By Jackie Chiakulas, Fellow
I arrived in Reno from Las Vegas early Saturday morning, then took about an hour bus ride from Reno to Yerington, Nevada. The bus ride was narrated by Norm Harry, a member of the Pyramid Lake Tribe who knew the surrounding land and water streams like the back of his hand.
Once we arrived in Yerington, we were lead in a native song and prayer by Yerington Paiute Tribe member Rosemary De-Soto and Norm Harry. It was a beautiful introduction to their culture, and start to learning about the Anaconda mine and how it affects their livelihood. In a theatre of about 50 people from all different backgrounds, it was clear that this was a message that needed to be heard. We then headed out to visit the Anaconda mine. We started down at the bottom of the pit lake, then made our way up to the top, where there was a viewing ledge. There we heard Rosemary De-Soto speak on how their waters are poisoned, how wildlife has adapted to avoiding this unnatural formation of water and rock. From there, we ended our tour on the side of a nearby road where we could see the yellow, sulfuric pads used in mining.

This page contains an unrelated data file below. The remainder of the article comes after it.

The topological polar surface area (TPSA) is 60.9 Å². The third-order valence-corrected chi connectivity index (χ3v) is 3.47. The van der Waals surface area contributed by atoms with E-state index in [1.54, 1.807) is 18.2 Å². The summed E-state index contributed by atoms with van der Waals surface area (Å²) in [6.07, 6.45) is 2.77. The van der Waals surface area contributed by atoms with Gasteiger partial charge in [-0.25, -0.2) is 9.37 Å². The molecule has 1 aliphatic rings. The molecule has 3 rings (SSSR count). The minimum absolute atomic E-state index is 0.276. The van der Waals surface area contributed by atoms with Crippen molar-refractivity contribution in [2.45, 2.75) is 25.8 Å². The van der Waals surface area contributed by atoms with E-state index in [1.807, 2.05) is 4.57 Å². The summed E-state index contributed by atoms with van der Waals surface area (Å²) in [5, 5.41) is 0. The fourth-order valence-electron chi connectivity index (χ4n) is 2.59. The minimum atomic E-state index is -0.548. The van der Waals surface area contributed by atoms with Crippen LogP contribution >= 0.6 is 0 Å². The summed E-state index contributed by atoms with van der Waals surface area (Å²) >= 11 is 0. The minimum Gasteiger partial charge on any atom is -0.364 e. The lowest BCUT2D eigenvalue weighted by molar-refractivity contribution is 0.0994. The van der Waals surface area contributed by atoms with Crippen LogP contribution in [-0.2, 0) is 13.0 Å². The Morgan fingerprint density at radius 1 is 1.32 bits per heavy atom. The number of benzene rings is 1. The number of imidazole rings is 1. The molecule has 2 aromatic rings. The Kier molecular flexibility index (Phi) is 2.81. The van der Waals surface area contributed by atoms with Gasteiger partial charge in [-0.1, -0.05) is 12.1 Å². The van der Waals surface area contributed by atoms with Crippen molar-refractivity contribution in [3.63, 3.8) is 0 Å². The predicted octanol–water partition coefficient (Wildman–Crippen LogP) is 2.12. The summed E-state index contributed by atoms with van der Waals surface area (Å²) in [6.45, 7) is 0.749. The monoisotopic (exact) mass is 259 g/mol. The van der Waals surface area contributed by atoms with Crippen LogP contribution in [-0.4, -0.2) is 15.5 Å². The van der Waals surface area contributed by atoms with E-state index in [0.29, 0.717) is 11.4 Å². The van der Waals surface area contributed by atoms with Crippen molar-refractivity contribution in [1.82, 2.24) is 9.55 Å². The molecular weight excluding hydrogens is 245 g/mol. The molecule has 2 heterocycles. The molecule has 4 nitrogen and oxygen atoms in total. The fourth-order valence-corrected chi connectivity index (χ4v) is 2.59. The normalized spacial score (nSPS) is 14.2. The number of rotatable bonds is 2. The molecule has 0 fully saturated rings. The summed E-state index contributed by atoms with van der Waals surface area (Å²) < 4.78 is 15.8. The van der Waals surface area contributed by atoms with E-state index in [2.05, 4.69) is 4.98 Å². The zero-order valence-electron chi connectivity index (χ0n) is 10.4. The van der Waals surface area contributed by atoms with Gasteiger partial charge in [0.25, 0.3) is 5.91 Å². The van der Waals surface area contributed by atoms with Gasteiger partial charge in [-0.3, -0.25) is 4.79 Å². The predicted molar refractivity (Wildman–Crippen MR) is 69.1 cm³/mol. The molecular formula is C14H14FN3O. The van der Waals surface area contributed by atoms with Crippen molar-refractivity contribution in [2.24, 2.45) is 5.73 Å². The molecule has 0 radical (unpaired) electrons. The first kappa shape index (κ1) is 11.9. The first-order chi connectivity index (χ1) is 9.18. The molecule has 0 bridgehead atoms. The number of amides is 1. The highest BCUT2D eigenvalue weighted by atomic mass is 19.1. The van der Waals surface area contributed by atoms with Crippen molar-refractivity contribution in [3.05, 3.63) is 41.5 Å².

On the bus ride back to Reno, we all joined in sharing our thoughts and reflections from the tour. There was an overall feeling of gratitude and determination to take action locally. It was such an eye opening experience, and one that will stick with me in my environmental justice work. The stories, the cultural implications, the way that we all decide to interact with one another and our surroundings were all lessons that were learned during our day out at the mine tour.